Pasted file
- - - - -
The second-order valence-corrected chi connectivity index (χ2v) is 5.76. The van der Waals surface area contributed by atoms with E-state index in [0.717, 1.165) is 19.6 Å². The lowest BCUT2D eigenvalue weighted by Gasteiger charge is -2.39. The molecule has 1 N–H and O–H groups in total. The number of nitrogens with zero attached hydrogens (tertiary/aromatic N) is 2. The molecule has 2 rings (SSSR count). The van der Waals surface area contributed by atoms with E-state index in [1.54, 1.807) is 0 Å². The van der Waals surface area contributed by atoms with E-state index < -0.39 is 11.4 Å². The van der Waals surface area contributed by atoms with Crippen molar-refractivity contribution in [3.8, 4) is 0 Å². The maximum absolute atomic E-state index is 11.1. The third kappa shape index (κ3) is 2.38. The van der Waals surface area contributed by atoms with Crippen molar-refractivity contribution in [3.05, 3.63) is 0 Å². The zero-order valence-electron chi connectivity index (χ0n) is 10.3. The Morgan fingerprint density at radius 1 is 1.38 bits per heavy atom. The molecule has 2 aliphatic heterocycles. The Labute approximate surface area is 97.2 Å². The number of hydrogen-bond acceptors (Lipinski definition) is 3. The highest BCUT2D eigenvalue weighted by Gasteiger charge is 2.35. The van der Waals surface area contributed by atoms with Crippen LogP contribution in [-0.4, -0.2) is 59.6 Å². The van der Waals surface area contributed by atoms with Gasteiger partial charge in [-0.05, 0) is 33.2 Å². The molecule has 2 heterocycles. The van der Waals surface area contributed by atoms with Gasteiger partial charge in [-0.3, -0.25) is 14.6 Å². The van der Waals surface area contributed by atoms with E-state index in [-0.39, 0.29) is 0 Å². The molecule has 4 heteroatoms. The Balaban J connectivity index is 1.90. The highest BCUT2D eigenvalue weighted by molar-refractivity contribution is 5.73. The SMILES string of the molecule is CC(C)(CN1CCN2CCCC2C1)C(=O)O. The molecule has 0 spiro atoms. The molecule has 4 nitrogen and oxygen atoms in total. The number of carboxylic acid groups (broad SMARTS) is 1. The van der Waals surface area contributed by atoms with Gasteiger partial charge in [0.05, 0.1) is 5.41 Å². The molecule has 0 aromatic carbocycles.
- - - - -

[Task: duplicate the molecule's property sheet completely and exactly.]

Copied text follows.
The second-order valence-corrected chi connectivity index (χ2v) is 5.76. The van der Waals surface area contributed by atoms with E-state index in [0.717, 1.165) is 19.6 Å². The lowest BCUT2D eigenvalue weighted by Gasteiger charge is -2.39. The molecule has 1 N–H and O–H groups in total. The number of nitrogens with zero attached hydrogens (tertiary/aromatic N) is 2. The molecule has 2 rings (SSSR count). The van der Waals surface area contributed by atoms with E-state index in [1.54, 1.807) is 0 Å². The van der Waals surface area contributed by atoms with E-state index < -0.39 is 11.4 Å². The van der Waals surface area contributed by atoms with Crippen molar-refractivity contribution in [3.8, 4) is 0 Å². The maximum absolute atomic E-state index is 11.1. The third kappa shape index (κ3) is 2.38. The van der Waals surface area contributed by atoms with Crippen molar-refractivity contribution in [3.05, 3.63) is 0 Å². The zero-order valence-electron chi connectivity index (χ0n) is 10.3. The Morgan fingerprint density at radius 1 is 1.38 bits per heavy atom. The molecule has 2 aliphatic heterocycles. The Labute approximate surface area is 97.2 Å². The number of hydrogen-bond acceptors (Lipinski definition) is 3. The highest BCUT2D eigenvalue weighted by Gasteiger charge is 2.35. The van der Waals surface area contributed by atoms with Crippen LogP contribution in [-0.4, -0.2) is 59.6 Å². The van der Waals surface area contributed by atoms with Gasteiger partial charge in [-0.05, 0) is 33.2 Å². The molecule has 2 heterocycles. The van der Waals surface area contributed by atoms with Gasteiger partial charge in [-0.3, -0.25) is 14.6 Å². The van der Waals surface area contributed by atoms with E-state index in [-0.39, 0.29) is 0 Å². The molecule has 4 heteroatoms. The Balaban J connectivity index is 1.90. The highest BCUT2D eigenvalue weighted by molar-refractivity contribution is 5.73. The SMILES string of the molecule is CC(C)(CN1CCN2CCCC2C1)C(=O)O. The molecule has 0 spiro atoms. The molecule has 4 nitrogen and oxygen atoms in total. The number of carboxylic acid groups (broad SMARTS) is 1. The van der Waals surface area contributed by atoms with Gasteiger partial charge in [0.05, 0.1) is 5.41 Å². The molecule has 0 aromatic carbocycles.